Maybe this isn’t very clear: so let’s work with an example. In this usecase, imagine we’re an insurer who wants to ascertain the core cause of an autonomous car crash — the world I’m envisioning is one where the insurer can define the parameters that are relevant to their model — namely, the operational details of how the car software was interacting with sensory inputs, the deductions made on the onboard computers of the parties involved in the crash and potentially the similarity of outputs of such procedures running on other cars/entities in the same neighbourhood at the same time — or at a historical point in time.

Another (far-out) scenario playing out in my head is the ability for employers to verify the veracity of the deployments performed by engineers in other tasks/jobs (at other employers) through running a test that their software modules are actually deployed and functioning as they claim without actually disclosing any further information about the rest of the product codebase.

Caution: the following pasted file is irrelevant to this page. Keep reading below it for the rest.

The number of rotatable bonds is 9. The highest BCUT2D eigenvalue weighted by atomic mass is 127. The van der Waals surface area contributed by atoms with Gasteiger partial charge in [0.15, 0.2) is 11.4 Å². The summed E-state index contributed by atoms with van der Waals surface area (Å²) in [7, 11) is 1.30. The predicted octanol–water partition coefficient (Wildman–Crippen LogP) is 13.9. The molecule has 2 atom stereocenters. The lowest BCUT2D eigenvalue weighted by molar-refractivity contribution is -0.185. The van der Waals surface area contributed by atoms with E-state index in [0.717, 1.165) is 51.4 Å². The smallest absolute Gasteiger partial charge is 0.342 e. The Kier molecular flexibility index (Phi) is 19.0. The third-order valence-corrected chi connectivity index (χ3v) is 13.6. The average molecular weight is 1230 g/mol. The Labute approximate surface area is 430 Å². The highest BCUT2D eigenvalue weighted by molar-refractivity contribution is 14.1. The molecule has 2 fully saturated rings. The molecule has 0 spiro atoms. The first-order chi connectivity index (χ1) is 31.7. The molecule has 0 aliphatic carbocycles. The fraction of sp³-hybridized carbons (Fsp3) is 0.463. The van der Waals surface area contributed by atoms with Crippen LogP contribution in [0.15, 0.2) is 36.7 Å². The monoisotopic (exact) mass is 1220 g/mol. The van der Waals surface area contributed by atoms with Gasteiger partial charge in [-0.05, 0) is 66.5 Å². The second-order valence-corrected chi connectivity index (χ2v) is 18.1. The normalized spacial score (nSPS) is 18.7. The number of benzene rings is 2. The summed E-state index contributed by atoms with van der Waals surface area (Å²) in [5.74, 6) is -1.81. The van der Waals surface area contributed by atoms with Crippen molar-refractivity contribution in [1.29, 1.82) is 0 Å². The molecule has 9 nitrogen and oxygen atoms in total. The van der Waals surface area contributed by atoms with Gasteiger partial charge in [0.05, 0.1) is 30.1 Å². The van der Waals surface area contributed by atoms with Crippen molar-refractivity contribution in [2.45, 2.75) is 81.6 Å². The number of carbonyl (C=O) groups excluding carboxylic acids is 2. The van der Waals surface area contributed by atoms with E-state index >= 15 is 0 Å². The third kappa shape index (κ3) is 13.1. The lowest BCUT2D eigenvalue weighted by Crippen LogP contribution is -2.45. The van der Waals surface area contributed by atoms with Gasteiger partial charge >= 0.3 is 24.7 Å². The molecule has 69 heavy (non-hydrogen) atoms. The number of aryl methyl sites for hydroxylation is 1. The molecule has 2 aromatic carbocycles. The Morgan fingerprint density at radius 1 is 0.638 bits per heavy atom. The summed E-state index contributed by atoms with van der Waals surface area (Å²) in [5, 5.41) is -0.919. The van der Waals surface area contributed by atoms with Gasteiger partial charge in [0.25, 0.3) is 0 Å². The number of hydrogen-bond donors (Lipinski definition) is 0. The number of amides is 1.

We have been relying on value-affirming interactions and are tying in incentive-based mechanisms to ensure the right alignment of participation and collaboration amongst different parties — but I’m quite wary of game-theoretic financial incentives as a means of achieving optimal results; and to attest to this, we have seen multiple litigations and lawsuits around the core theme of data infringement and falsification/misrepresentation. This problem is commonly felt in the enterprise world around different data formats, processing standards and specifications — and while this will be interesting to unfold in the real world (in terms of media apps), I’d say at no big risk that this certainly prevents operational flexibility and decision making along with relying on financial incentives as the medium of expressing trust. While this can work in multiple settings, is there really no way around this?